Zen

  • Buddhism and Wealth: Defining 'Right Livelihood' Paid Member

    An excerpt from Lewis Richmond's recent piece on the Huffington Post, More »
  • Online Buddhism in the Vast World Paid Member

    All over the world, right now, in this moment, there is birth and there is death. There is laughter and there are tears. That is the Vast World.If we don't separate ourselves from it, we can experience a quality of spaciousness and unboundedness that is at the very heart of the Buddha's teachings. It is the mind that sees what is before there is a story, without defensiveness, fear, or anger. It is the mind that rests in awareness, joy, ease, and meditation.  More »
  • Actual Action Paid Member

    Roshi Pat Enkyo O'Hara, from the week 3 teaching of her Tricycle Retreat, "Widening the Circle." More »
  • Watch: Gerry Shishin Wick, Roshi on Not Stopping Halfway Paid Member

    In Week 3 of his Tricycle Retreat, Gerry Shishin Wick, Roshi teaches us about "Not Stopping Halfway" in our practice.  See a preview of the video here:     To watch the entire video—and to discuss the retreat with Shishin—join the Tricycle Community as a Supporting or Sustaining Member. More »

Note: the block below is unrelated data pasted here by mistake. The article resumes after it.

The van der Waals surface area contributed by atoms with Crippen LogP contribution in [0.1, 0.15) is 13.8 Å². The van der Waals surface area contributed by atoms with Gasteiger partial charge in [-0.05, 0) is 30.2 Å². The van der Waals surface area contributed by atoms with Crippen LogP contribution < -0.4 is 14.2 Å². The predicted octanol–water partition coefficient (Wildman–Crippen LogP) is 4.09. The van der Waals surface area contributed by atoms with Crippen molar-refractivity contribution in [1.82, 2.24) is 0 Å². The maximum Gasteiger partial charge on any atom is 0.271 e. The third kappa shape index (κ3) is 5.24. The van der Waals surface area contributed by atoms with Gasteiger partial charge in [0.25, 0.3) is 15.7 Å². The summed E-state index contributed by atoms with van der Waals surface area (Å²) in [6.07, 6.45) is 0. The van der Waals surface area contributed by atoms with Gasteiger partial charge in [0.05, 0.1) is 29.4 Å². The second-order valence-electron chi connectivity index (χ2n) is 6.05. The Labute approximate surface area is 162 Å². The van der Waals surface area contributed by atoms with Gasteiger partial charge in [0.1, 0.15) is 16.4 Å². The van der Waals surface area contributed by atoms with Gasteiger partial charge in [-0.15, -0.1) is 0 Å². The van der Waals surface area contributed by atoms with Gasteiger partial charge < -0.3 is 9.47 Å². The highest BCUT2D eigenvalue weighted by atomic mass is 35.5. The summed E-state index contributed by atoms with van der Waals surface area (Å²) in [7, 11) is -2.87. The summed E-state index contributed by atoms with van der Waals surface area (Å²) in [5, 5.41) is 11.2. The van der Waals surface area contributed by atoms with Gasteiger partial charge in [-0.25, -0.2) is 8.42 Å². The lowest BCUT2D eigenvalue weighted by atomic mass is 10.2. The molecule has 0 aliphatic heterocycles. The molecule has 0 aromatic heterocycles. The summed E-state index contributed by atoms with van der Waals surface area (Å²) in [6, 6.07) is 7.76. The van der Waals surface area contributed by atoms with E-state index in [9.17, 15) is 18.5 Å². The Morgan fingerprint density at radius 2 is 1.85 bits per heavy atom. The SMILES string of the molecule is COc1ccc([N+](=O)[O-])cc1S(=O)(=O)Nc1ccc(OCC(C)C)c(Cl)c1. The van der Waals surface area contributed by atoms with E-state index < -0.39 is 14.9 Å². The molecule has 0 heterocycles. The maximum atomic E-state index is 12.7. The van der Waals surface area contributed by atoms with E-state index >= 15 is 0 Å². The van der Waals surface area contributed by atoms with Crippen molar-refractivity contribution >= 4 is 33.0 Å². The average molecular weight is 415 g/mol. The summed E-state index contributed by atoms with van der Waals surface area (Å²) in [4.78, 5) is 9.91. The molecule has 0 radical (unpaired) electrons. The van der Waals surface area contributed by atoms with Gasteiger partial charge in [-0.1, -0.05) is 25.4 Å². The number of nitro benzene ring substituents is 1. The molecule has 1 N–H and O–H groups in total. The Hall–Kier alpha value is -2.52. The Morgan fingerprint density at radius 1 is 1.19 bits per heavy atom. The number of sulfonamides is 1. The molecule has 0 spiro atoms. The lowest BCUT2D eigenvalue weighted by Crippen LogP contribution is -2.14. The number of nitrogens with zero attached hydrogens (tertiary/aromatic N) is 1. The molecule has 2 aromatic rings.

• Three Good Reasons to Study Koans Paid Member

    What are three good reasons for studying koans? First of all, koan study is an efficient and effective means to bring students to realization of their true self. Second, koans attract type A personalities and goal-oriented people to meditation. Third, they give you something to think about while meditating.  What are three really bad reasons? See answer to question one. -Gerry Shishin Wick, Roshi, from his 2005 Tricycle interview "Give and Take: On Studying Koans" Koan practice is the subject of Week 2 of Shishin's Tricycle Retreat.  To hear Shishin discuss the practice further, click here. More »
  • Non-Judgmental Awareness Paid Member

    In his Tricycle Retreat, Gerry Shishin Wick, Roshi, has been introducing us to his teachings on "The Great Heart Way," which is a deep exploration of the contents of our consciousness and the habitual patterns that dominate our thinking.  In his week 1 talk, he tells us a story from his own life that illustrates both the origins of these teachings as well their profound reach into mental habits and conditioning. In the practice of the Great Heart Way, we use our non-judgmental awareness to get in touch with our feelings and what's going on in our bodies without adding our narratives or dramas to it. We just see what comes up.  More »